2016 University of Michigan Health System

86. Management of Concussion-mild Traumatic Brain Injury (mTBI)

of patient improvement is strongly discouraged. Weak for Reviewed, Amended d. Tinnitus 13. There is no evidence to suggest for or against the use of any particular modality for the treatment of tinnitus after mTBI. N/A Reviewed, New-added e. Visual Symptoms 14. There is no evidence to suggest for or against the use of any particular modality for the treatment of visual symptoms such as diplopia, accommodation or convergence disorder, visual tracking deficits and/or photophobia after mTBI. N/A Reviewed (...) A. Appendix Contents 79 B. Introduction 79 C. Co-occurring Conditions 80 D. Headache 81 E. Dizziness and Disequilibrium 90 F. Visual Symptoms 93 G. Fatigue 94 H. Sleep Disturbance 94 I. Cognitive Symptoms 97 J. Persistent Pain 98 K. Hearing Difficulties 98 L. Smell (Olfactory Deficits) 99 M. Nausea 99 N. Changes in Appetite 99 O. Numbness 100 Appendix C: Mechanism of Injury 101 Appendix D: Evidence Table 104 Appendix E: 2009 Recommendation Categorization 108 Appendix F: Participants List 122 Appendix G

2016 VA/DoD Clinical Practice Guidelines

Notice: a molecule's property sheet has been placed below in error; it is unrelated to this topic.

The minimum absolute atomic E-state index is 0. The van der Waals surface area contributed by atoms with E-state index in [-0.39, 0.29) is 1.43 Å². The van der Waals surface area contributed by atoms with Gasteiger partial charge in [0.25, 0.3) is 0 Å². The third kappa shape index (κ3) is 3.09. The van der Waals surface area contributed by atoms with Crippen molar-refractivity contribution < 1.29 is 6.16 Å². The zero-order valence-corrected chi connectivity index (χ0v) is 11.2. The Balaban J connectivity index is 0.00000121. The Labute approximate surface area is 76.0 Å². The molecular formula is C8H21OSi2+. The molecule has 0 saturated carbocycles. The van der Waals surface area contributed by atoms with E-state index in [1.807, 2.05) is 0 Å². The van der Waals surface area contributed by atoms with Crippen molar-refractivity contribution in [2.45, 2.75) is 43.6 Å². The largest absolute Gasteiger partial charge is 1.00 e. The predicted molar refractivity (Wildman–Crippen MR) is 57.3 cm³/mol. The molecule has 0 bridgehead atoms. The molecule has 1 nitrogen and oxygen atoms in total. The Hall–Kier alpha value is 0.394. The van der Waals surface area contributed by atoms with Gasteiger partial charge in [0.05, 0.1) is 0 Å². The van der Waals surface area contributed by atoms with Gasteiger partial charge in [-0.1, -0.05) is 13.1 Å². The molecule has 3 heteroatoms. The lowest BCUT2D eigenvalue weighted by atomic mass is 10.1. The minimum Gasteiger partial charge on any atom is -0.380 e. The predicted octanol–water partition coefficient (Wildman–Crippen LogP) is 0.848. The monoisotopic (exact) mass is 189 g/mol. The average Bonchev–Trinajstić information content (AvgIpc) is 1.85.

87. Substance Abuse in Canada: The Effects of Cannabis Use during Adolescence (Report)

and anxiety disorders, eating disorders and childhood behavioural disorders (such as attention defi cit hyperactivity disorder). Current evidence suggests cannabis use is associated with the development of psychotic symptoms and disorders, with an enhanced vulnerability to psychosis linked to disturbances in the endocannabinoid system and genetic variations in the enzymes responsible for dopamine metabolism. In contrast, the development of childhood behavioural disorders likely precedes and might lead (...) ). While the evidence is not as strong regarding other mental health issues, there are possible links between regular cannabis use in youth and increased risk for depression and suicide (Lev-Ran et al., 2013; Silins et al., 2014). 10 Canadian Centre on Substance Abuse SUBSTANCE ABUSE IN CANADA—The Effects of Cannabis Use during Adolescence • Acute cannabis intoxication has been linked to deficits in attentional focus, information processing, motor coordination and reaction time (Hall, 2015), while long

2015 Canadian Centre on Substance Abuse

88. Clinical Practice Guidelines on Anxiety Disorders